UK loophole: Why your Facebook photos may show up on a billboard(Read article summary)
New UK law has artists and social media users uneasy. The act would allow companies to use some images without the photographer's permission.
Melanie Stetson Freeman/The Christian Science Monitor
Many photographers, amateur and professional, are fearful the act will enable their work to be exploited without credit, permission, or payment.
The UK government says the act streamlines copyright licensing for works of unknown authorship.
This alteration to copyright law was tagged into a larger act aimed at cutting through regulatory red tape. Under the Enterprise and Regulatory Reform Act – which last week received Royal Assent after passing parliament – “orphan works,” or works with an unknown author, could be used commercially or non-commercially.
The act alters the standing copyright regulations around “orphan works” by allowing businesses to pay a fee to use them if they can’t find the author. (The agency that receives the fee has yet to be established.) Usually, you’d have to wait for the copyright to expire to use an orphan work.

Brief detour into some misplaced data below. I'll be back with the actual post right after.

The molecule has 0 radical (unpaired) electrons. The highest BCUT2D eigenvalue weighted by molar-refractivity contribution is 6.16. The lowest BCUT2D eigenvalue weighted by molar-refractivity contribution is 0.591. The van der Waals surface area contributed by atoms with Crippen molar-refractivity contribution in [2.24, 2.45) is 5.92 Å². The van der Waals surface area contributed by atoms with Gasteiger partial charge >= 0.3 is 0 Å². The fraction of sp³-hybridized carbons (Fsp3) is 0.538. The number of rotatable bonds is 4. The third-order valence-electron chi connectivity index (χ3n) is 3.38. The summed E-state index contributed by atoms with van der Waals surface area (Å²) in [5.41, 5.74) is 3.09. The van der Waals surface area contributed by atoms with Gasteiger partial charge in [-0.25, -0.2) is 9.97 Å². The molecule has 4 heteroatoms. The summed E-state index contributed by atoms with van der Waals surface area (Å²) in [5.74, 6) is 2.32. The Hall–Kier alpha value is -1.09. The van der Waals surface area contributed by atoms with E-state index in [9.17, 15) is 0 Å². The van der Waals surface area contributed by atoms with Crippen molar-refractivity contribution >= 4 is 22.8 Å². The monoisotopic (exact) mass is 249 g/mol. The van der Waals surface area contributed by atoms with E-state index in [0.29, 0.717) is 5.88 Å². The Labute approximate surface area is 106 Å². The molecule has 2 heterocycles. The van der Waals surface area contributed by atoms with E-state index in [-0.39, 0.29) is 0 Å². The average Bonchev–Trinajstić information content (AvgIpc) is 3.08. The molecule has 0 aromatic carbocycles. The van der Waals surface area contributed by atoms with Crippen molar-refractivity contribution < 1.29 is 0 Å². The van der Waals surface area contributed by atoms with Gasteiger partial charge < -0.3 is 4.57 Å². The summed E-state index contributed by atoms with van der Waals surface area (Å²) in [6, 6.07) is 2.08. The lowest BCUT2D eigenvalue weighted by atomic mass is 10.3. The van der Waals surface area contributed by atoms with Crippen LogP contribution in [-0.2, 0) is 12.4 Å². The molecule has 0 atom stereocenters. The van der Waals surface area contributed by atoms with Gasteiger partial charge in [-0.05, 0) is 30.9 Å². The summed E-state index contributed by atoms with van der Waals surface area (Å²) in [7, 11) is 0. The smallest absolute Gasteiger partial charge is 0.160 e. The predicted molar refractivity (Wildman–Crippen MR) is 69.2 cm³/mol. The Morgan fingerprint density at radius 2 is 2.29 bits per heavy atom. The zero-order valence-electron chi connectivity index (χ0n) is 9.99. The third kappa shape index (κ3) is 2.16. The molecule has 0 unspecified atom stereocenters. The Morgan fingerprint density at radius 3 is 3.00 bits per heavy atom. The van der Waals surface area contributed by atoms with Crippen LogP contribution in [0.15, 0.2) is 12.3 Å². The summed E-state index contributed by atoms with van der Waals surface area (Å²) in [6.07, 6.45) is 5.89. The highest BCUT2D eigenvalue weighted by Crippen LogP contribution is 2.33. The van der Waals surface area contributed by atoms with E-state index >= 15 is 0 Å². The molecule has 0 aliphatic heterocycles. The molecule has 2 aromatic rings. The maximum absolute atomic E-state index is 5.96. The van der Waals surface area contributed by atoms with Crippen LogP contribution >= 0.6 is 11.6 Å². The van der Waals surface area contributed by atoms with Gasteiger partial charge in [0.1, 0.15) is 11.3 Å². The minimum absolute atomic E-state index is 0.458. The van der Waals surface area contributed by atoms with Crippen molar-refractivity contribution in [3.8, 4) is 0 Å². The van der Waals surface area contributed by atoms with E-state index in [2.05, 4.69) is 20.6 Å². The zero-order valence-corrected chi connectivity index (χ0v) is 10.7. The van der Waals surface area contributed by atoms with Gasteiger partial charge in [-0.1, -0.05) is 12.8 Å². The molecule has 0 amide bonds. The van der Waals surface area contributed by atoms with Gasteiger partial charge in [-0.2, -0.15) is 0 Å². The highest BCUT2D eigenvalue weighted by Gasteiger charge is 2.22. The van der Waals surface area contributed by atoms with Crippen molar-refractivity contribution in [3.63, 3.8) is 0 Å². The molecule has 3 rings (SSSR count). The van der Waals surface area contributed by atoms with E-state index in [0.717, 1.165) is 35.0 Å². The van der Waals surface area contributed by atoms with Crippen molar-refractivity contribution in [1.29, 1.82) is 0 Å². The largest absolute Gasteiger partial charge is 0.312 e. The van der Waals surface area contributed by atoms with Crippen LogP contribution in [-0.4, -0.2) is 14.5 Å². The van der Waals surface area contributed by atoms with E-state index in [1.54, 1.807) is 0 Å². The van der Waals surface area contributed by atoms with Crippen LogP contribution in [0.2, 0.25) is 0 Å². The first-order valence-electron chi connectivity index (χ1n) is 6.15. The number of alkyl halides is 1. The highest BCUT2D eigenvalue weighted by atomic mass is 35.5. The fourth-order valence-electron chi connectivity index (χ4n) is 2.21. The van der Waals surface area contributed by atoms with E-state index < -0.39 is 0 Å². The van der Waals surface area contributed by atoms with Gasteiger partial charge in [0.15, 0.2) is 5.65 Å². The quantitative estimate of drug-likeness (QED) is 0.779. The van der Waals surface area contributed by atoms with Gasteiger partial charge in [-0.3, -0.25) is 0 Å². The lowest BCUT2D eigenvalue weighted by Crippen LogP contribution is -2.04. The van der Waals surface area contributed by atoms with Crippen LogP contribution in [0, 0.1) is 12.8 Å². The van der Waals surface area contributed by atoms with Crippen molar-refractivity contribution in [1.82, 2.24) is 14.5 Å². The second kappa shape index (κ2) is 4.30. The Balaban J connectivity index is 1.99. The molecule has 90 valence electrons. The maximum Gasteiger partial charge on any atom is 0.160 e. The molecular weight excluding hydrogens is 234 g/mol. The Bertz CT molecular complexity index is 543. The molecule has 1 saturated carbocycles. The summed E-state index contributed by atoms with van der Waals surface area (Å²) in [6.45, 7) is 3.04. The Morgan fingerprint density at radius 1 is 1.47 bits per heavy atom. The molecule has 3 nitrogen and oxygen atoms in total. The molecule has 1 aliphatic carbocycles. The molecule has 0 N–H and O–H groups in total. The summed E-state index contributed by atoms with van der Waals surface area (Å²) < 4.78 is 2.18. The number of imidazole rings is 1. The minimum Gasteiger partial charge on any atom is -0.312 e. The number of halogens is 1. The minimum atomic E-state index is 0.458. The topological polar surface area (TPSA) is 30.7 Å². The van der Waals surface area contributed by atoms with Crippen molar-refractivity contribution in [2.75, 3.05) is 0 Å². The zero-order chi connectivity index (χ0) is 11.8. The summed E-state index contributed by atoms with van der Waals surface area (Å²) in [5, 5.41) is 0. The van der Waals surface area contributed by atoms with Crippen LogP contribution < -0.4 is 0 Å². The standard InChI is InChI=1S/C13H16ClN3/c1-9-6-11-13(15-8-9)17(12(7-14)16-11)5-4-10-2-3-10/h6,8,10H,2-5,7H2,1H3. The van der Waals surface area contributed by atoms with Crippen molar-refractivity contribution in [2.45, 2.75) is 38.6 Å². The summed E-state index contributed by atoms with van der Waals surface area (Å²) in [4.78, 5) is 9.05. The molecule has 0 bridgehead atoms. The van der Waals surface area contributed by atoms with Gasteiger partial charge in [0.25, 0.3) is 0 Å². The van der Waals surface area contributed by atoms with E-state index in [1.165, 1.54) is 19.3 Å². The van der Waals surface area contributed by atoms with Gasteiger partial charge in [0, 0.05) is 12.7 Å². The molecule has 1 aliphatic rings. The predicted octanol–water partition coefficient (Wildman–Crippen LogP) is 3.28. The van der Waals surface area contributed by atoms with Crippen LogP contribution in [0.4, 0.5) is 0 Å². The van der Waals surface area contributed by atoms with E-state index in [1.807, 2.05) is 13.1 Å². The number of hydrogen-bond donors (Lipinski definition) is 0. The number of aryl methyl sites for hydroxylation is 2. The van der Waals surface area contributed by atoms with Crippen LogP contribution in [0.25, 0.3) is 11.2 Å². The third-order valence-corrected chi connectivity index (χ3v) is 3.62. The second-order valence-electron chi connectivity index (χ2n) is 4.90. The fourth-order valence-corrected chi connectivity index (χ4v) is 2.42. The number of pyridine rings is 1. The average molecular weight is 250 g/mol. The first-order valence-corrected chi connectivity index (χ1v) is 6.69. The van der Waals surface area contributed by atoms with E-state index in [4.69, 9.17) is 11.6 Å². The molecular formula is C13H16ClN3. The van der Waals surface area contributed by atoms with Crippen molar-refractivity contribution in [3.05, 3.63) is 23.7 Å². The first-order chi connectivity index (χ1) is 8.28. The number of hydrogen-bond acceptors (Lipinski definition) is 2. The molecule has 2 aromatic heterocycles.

Orphan works include books, music, photos, and films of unknown authorship, but critics of the legislation say photos are particularly ripe for the taking.
The policy change still has one final tiny hurdle – that of authoring the “statutory instruments” or delegated legislation – that is, the exact workings of the law have yet to be formalized. Lawmakers have outlined a general plan, and that plan has been approved, and now all that’s left is filling in the blanks. A statutory instrument has not been voted down in 36 years, making it doubtful that any will this time.
The UK government says the purpose of the alteration is to make obtaining the copyright license of legitimate orphan works more efficient. “The powers [established in the act] do not remove copyright for photographs or any other works subject to copyright, nor do they allow anyone to use a copyright work without permission and free of charge,” a spokeswoman for the Department of Business, Innovations and Skills told the BBC.